First, US President Donald Trump is attempting to renegotiate many US laws; one concerns Corporate Tax. In essence he alleges that too many US firms have profits totaling $2.5 trillion hidden overseas to avoid US tax. He wishes to allow the repatriation of this wealth so the US will gain tax income. If the reform is sensitive, firms will gain additional freedom to reallocate cash, as well as utilize a huge amount of money hidden "under the mattress for a rainy day" located in the US itself. While the IMF notes global growth is resurgent it says the manufacturing and services base remains weak, with low total factor productivity (TFP). They suggest firms are retaining old machines and old-fashioned working methods.

My second consideration notes that the global population may grow to about 11 billion by the end of the century even though many nations have a falling birth rate. In many developed economies unemployment levels are falling below 5 percent - a figure accepted by economists as "full employment" though the details must be carefully considered. In this group are a few who choose not to work or are between jobs, and those who are physically and mentally incapacitated. With low TFP, firms cannot expand output without employing more people or re-engineering the work-place or employing robots.

Interwoven are populist demands in many nations: "Bring back our jobs [from overseas] and return them to our own people! Stop immigration!" This strident message does not heed demographers who tell us we need more immigrants to uphold our work force numbers to maintain the dependency ratio as our populations become more elderly. Globally there are too few suitably qualified migrants to slot into the vacant jobs in our nations. Thus employing more people seems a non-starter, and we must look to re-engineering the work-place and employing robots.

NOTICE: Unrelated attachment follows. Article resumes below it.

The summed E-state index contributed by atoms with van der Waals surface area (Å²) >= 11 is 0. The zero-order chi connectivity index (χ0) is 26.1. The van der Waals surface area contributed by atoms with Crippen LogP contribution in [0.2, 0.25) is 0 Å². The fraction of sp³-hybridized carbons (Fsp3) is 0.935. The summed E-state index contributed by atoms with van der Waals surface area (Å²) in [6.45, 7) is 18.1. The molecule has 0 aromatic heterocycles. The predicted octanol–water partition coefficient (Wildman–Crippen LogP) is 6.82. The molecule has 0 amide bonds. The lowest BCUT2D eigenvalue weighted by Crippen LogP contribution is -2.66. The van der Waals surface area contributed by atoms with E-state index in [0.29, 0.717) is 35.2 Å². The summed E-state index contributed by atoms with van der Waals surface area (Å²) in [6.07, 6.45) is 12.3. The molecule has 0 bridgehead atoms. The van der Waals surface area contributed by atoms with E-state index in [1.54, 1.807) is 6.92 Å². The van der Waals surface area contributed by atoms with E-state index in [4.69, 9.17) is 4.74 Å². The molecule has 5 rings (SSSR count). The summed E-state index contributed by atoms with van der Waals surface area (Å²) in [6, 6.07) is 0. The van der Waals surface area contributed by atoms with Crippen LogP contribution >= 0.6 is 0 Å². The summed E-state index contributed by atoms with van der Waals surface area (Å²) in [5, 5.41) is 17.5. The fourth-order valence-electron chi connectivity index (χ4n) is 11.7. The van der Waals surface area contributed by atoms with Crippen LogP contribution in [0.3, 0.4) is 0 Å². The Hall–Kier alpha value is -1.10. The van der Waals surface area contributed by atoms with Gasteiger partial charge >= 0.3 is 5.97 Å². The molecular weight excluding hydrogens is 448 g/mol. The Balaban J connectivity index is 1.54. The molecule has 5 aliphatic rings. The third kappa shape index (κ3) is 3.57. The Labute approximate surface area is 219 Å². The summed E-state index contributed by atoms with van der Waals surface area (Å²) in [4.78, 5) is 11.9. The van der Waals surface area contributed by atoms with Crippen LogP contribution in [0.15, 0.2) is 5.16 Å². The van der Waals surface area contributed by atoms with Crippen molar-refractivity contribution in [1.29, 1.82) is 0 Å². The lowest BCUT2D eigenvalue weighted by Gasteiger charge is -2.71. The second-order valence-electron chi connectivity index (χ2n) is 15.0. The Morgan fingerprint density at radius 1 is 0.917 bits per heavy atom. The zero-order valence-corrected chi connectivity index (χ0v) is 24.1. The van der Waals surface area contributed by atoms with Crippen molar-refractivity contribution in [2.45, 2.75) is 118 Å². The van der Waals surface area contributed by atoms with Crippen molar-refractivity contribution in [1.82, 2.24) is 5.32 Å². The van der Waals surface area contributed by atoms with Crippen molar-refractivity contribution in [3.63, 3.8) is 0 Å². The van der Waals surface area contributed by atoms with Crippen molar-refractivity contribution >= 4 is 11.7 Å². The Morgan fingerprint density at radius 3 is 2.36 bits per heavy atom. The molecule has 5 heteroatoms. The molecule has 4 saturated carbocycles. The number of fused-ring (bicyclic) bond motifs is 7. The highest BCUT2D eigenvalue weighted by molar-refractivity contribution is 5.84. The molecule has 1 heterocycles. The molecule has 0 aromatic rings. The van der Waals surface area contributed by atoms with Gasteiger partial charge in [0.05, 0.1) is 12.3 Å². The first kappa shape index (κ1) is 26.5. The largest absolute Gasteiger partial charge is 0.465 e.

There is a resistance to re-engineering based on new machines as there are many cheap nearly-new machines in scrap-yards, and the current work-force will need little re-training to use them. But old machines remain inefficient - in human and mechanical terms, as they will not increase TFP. Nor would it allow for the dependency ratio to be raised enough to increase income tax and thus create more cash for social welfare schemes to support the elderly.

My third point arises from a re-evaluation of the global population. To raise TFP the working population has to work smarter and use robots. Just as workers used machines to augment their muscle power following the Industrial Revolution we must accept future electro or digital aid by robots. Modern Luddites worry that jobs will be taken away by robots. This is unlikely to be so.

Robotization will not occur overnight. This mode of employing robots will be a gradual process taking perhaps three to six generations: certainly the employment scene will be very different 60 years from now.

In conclusion, there is an imperative for all governments to engage their citizens in open and honest discussions about their demographic needs. What are the economic benefits of more or less immigration? What will occur if there are too few workers? And in much more visionary terms, what will occur when the migrant pool dries up? These are not easy questions to ask when faced with the daily tasks of governing, and when many governments have explicit restrictions on immigrant numbers, or who have promised their electorate to cut immigration. In truth, there are few mobile immigrants - the figure has been stable at about 3 percent of the global population for years, but many citizens are unduly frightened and they forget all nations were built upon immigrant stock.

 

The author is founder and chairman of Horasis, a Switzerland-based global visions community organization.